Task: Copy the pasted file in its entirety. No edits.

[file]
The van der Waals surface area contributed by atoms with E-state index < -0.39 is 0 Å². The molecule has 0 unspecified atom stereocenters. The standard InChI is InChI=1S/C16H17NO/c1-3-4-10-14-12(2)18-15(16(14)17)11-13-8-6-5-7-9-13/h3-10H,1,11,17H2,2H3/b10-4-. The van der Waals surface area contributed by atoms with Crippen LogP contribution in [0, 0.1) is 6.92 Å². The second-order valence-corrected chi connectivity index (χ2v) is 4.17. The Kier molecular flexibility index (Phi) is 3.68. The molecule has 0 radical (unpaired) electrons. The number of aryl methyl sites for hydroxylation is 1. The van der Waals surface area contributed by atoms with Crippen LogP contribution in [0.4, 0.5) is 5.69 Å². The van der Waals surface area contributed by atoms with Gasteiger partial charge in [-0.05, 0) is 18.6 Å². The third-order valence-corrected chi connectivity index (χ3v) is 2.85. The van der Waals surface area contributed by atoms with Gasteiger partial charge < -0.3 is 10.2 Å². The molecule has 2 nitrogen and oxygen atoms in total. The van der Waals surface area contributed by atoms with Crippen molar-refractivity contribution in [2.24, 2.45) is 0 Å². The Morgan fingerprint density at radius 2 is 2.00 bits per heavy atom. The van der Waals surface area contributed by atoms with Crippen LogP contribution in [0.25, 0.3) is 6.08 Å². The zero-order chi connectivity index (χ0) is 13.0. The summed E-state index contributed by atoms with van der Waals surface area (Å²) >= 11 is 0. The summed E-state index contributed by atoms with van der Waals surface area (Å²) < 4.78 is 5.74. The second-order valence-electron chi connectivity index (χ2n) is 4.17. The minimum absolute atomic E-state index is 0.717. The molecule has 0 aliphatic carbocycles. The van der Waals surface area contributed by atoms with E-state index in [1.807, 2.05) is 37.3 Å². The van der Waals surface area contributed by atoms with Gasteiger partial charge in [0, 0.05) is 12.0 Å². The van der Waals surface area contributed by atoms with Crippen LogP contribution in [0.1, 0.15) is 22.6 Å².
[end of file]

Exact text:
The van der Waals surface area contributed by atoms with E-state index < -0.39 is 0 Å². The molecule has 0 unspecified atom stereocenters. The standard InChI is InChI=1S/C16H17NO/c1-3-4-10-14-12(2)18-15(16(14)17)11-13-8-6-5-7-9-13/h3-10H,1,11,17H2,2H3/b10-4-. The van der Waals surface area contributed by atoms with Crippen LogP contribution in [0, 0.1) is 6.92 Å². The second-order valence-corrected chi connectivity index (χ2v) is 4.17. The Kier molecular flexibility index (Phi) is 3.68. The molecule has 0 radical (unpaired) electrons. The number of aryl methyl sites for hydroxylation is 1. The van der Waals surface area contributed by atoms with Crippen LogP contribution in [0.4, 0.5) is 5.69 Å². The van der Waals surface area contributed by atoms with Gasteiger partial charge in [-0.05, 0) is 18.6 Å². The third-order valence-corrected chi connectivity index (χ3v) is 2.85. The van der Waals surface area contributed by atoms with Gasteiger partial charge < -0.3 is 10.2 Å². The molecule has 2 nitrogen and oxygen atoms in total. The van der Waals surface area contributed by atoms with Crippen molar-refractivity contribution in [2.24, 2.45) is 0 Å². The Morgan fingerprint density at radius 2 is 2.00 bits per heavy atom. The van der Waals surface area contributed by atoms with Crippen LogP contribution in [0.25, 0.3) is 6.08 Å². The zero-order chi connectivity index (χ0) is 13.0. The summed E-state index contributed by atoms with van der Waals surface area (Å²) >= 11 is 0. The summed E-state index contributed by atoms with van der Waals surface area (Å²) < 4.78 is 5.74. The second-order valence-electron chi connectivity index (χ2n) is 4.17. The minimum absolute atomic E-state index is 0.717. The molecule has 0 aliphatic carbocycles. The van der Waals surface area contributed by atoms with E-state index in [1.807, 2.05) is 37.3 Å². The van der Waals surface area contributed by atoms with Gasteiger partial charge in [0, 0.05) is 12.0 Å². The van der Waals surface area contributed by atoms with Crippen LogP contribution in [0.1, 0.15) is 22.6 Å².